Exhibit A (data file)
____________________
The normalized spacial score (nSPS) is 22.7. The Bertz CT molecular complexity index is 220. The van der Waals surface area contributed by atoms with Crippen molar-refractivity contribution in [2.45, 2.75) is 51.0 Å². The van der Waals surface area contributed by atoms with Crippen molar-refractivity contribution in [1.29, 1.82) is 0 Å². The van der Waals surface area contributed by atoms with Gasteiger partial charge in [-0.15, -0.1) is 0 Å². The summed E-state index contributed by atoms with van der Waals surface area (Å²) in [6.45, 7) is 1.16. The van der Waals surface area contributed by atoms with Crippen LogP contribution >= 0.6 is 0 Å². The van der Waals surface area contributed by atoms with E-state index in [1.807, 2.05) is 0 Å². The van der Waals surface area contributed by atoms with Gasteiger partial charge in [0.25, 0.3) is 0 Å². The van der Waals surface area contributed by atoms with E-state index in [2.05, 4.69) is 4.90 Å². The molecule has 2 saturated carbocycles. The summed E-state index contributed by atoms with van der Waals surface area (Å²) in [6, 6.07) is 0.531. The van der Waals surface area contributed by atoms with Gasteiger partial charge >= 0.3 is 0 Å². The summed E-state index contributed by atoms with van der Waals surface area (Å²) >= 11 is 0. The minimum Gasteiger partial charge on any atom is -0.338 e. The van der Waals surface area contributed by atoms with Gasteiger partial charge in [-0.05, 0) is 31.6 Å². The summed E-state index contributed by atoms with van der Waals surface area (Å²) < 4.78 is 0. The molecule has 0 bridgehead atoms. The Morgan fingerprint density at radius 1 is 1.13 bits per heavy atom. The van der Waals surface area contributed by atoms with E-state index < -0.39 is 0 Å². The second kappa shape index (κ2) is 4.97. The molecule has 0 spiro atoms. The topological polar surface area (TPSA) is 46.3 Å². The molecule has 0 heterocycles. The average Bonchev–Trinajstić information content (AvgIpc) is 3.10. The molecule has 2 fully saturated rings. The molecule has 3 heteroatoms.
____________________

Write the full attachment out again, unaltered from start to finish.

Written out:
The normalized spacial score (nSPS) is 22.7. The Bertz CT molecular complexity index is 220. The van der Waals surface area contributed by atoms with Crippen molar-refractivity contribution in [2.45, 2.75) is 51.0 Å². The van der Waals surface area contributed by atoms with Crippen molar-refractivity contribution in [1.29, 1.82) is 0 Å². The van der Waals surface area contributed by atoms with Gasteiger partial charge in [-0.15, -0.1) is 0 Å². The summed E-state index contributed by atoms with van der Waals surface area (Å²) in [6.45, 7) is 1.16. The van der Waals surface area contributed by atoms with Crippen LogP contribution >= 0.6 is 0 Å². The van der Waals surface area contributed by atoms with E-state index in [1.807, 2.05) is 0 Å². The van der Waals surface area contributed by atoms with Gasteiger partial charge in [0.25, 0.3) is 0 Å². The van der Waals surface area contributed by atoms with E-state index in [2.05, 4.69) is 4.90 Å². The molecule has 2 saturated carbocycles. The summed E-state index contributed by atoms with van der Waals surface area (Å²) in [6, 6.07) is 0.531. The van der Waals surface area contributed by atoms with Gasteiger partial charge >= 0.3 is 0 Å². The summed E-state index contributed by atoms with van der Waals surface area (Å²) >= 11 is 0. The minimum Gasteiger partial charge on any atom is -0.338 e. The van der Waals surface area contributed by atoms with Gasteiger partial charge in [-0.05, 0) is 31.6 Å². The summed E-state index contributed by atoms with van der Waals surface area (Å²) < 4.78 is 0. The molecule has 0 bridgehead atoms. The Morgan fingerprint density at radius 1 is 1.13 bits per heavy atom. The van der Waals surface area contributed by atoms with E-state index < -0.39 is 0 Å². The second kappa shape index (κ2) is 4.97. The molecule has 0 spiro atoms. The topological polar surface area (TPSA) is 46.3 Å². The molecule has 0 heterocycles. The average Bonchev–Trinajstić information content (AvgIpc) is 3.10. The molecule has 2 fully saturated rings. The molecule has 3 heteroatoms.